Suspended Phoenix Suns and Mercury owner Robert Sarver plans to sell both professional basketball teams.
Sarver, who purchased the teams in 2004, was punished by the NBA and WNBA when an investigation uncovered racist and sexist workplace misconduct. Sarver was fined a record of $10 million and was given a one-year suspension from the leagues.
"Words that I deeply regret now overshadow nearly two decades of building organizations that brought people together – and strengthened the Phoenix area – through the unifying power of professional men's and women's basketball,” Sarver said in a statement on Wednesday.
“As a man of faith, I believe in atonement and the path to forgiveness. I expected that the commissioner's one-year suspension would provide the time for me to focus, make amends and remove my personal controversy from the teams that I and so many fans love.
“But in our current unforgiving climate, it has become painfully clear that that is no longer possible – that whatever good I have done, or could still do, is outweighed by things I have said in the past. For those reasons, I am beginning the process of seeking buyers for the Suns and Mercury.”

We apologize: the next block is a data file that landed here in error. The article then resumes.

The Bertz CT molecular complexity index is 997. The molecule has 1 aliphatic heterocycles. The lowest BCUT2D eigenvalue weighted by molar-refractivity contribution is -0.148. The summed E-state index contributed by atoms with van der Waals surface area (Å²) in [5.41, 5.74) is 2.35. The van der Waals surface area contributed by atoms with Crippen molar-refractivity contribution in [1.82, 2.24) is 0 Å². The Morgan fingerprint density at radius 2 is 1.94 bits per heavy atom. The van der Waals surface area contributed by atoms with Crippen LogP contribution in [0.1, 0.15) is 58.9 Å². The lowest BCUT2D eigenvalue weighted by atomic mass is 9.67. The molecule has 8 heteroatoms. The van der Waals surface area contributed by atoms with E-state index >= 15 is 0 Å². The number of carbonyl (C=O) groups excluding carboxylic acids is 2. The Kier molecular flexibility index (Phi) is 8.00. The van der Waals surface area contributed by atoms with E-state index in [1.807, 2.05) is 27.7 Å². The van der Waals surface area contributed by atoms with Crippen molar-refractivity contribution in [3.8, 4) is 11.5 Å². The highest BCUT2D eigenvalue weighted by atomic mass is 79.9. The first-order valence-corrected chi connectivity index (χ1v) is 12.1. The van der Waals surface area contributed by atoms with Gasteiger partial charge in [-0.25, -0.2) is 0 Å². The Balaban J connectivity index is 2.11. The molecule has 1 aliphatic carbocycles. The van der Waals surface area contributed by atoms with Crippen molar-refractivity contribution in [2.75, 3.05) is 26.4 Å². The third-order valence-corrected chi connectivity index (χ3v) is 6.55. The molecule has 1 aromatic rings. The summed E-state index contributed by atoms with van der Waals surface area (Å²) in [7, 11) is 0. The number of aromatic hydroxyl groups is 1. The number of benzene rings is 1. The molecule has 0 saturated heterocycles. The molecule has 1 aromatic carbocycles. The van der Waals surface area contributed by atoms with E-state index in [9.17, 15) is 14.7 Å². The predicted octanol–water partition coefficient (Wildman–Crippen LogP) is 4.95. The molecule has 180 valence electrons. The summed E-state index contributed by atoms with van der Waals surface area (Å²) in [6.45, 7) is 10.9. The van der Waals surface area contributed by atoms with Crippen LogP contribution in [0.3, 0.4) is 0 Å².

The NBA's investigation found that Sarver used the N-word on multiple occasions and "made many sex-related comments" to workers during his time with the franchises. He also took part in “demeaning and harsh treatment of employees” that “constituted bullying” the league discovered.
“I do not want to be a distraction to these two teams and the fine people who work so hard to bring the joy and excitement of basketball to fans around the world,” Sarver explained. “I want what's best for these two organizations, the players, the employees, the fans, the community, my fellow owners, the NBA and the WNBA. This is the best course of action for everyone.
“In the meantime, I will continue to work on becoming a better person, and continuing to support the community in meaningful ways. Thank you for continuing to root for the Suns and the Mercury, embracing the power that sports has to bring us together,” Sarver’s statement concluded.
A similar incident occurred in 2015 when former Los Angeles Clippers owner Donald Sterling sold the team after he was fined $2.5 million and banned from the league for life for making racist remarks.
Sarver bought the Suns for a then-record price of $401 million in 2004 but they are now valued at $1.8 million. According to ESPN’s Adrian Wojnarowski, the Suns are considered “an extremely desirable franchise in the marketplace and will have no shortage of high-level ownership candidates.